Breathing diesel exhaust during pregnancy is associated with sluggishness in offspring. Researchers writing in BioMed Central's open access journal Particle and Fibre Toxicology studied the effects of pollution exposure in mice, finding that the offspring of mothers who breathed diesel fumes while pregnant were less likely to show spontaneous movement.
Ken Takeda, from Tokyo University of Science, Japan, worked with a team of researchers to carry out the study in pregnant mice, randomly assigned to be exposed to diesel exhaust or filtered air. He said, "We then took ten random male pups from each group and monitored their movement at 10 minute intervals for 3 days. We found that the mice whose mothers had breathed the fumes showed significantly less spontaneous motor activity and that this inactivity was associated with alterations in brain metabolism of neurotransmitters".
Spontaneous movement rates are a validated model for measuring the effect of brain activity or neural transmission to peripheral muscles. For instance tranquilizers are known to diminish brain activity and this leads to a decrease in movement. The researchers speculate that certain components, such as ultrafine particles, in the diesel exhaust may be translocated into the offspring of mice, disturbing the normal timetable of development in offspring and leading to the behavioral and physiological abnormalities seen in this study. Alternatively, or additionally, diesel exhaust exposure may affect the mother's behavior toward the pups after birth, which could also cause lethargy and altered brain chemistry.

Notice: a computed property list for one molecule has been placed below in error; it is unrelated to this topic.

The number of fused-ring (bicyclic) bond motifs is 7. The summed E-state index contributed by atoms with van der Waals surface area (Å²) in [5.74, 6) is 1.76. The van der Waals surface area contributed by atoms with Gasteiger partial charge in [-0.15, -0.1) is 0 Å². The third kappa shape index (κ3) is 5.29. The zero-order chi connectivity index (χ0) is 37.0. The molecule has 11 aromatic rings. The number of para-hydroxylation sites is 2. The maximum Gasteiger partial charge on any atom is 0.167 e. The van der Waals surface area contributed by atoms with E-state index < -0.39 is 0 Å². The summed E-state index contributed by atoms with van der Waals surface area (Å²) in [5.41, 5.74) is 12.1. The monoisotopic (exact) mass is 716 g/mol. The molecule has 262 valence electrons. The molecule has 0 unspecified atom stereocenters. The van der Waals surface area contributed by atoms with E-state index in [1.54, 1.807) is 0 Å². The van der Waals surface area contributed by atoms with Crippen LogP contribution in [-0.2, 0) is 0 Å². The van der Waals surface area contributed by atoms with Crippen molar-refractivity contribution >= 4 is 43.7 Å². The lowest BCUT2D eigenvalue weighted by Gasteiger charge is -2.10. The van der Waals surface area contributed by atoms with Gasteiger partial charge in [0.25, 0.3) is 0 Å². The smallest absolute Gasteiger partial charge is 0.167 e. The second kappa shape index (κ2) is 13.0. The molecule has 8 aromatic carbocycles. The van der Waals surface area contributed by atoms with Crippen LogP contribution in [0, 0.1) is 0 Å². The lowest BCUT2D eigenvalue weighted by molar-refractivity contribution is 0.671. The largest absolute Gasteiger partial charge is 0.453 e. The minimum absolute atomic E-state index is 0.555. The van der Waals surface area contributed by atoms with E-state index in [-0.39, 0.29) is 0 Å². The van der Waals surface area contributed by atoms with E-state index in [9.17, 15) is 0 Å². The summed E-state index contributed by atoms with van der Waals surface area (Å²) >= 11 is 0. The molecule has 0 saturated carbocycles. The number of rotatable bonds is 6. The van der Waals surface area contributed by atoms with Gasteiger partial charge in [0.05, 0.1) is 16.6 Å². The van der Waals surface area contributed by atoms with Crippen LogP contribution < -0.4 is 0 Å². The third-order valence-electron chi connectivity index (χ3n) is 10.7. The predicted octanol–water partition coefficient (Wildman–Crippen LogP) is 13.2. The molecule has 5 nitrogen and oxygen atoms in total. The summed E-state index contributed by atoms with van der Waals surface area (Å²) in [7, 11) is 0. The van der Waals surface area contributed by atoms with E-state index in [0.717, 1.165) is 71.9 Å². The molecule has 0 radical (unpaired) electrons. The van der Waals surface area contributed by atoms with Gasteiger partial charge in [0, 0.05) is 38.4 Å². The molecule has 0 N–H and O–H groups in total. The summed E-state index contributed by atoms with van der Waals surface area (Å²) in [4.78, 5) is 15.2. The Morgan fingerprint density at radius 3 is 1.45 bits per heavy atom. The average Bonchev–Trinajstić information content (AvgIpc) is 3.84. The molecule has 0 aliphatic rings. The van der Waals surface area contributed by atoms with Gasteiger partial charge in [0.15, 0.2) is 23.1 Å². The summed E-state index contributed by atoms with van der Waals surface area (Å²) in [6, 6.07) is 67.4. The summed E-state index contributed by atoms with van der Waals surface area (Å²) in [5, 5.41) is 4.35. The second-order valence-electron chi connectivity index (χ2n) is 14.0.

Takeda concludes, "Further investigations are needed to clarify the critical factors or components responsible for the effects on offspring. Since the concentration of diesel exhaust we used was close to the environmental quality standard of air in Japan, these findings warrant a revisiting of present pollution standards in each country of the world".
Notes to Editors
1. In utero exposure to a low concentration of diesel exhaust affects spontaneous locomotor activity and monoaminergic system in male mice
Tomoharu Suzuki, Shigeru Oshio, Mari Iwata, Hisayo Saburi, Takashi Odagiri, Tadashi Udagawa, Isamu Sugawara, Masakazu Umezawa and Ken Takeda
Particle and Fibre Toxicology 2010, 7:7 doi:10.1186/1743-8977-7-7
Article available at journal website: http://www.particleandfibretoxicology.com/content/7/1/7
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2. In 2008, Particle and Fibre Toxicology published a paper in which diesel exhaust was shown to affect brain signaling in humans: http://www.particleandfibretoxicology.com/content/5/1/4
3. Particle and Fibre Toxicology is an open access, peer-reviewed, online journal for new scientific data, hypotheses and reviews on the toxicological effects of particles and fibres; it functions as a forum for scientific debate and communication between toxicology and disciplines that develop (nano)particles for future applications. These include material sciences, and applications in nanomedicine, such as drug delivery and imaging.
4. BioMed Central (http://www.biomedcentral.com/) is an STM (Science, Technology and Medicine) publisher which has pioneered the open access publishing model. All peer-reviewed research articles published by BioMed Central are made immediately and freely accessible online, and are licensed to allow redistribution and reuse. BioMed Central is part of Springer Science+Business Media, a leading global publisher in the STM sector.
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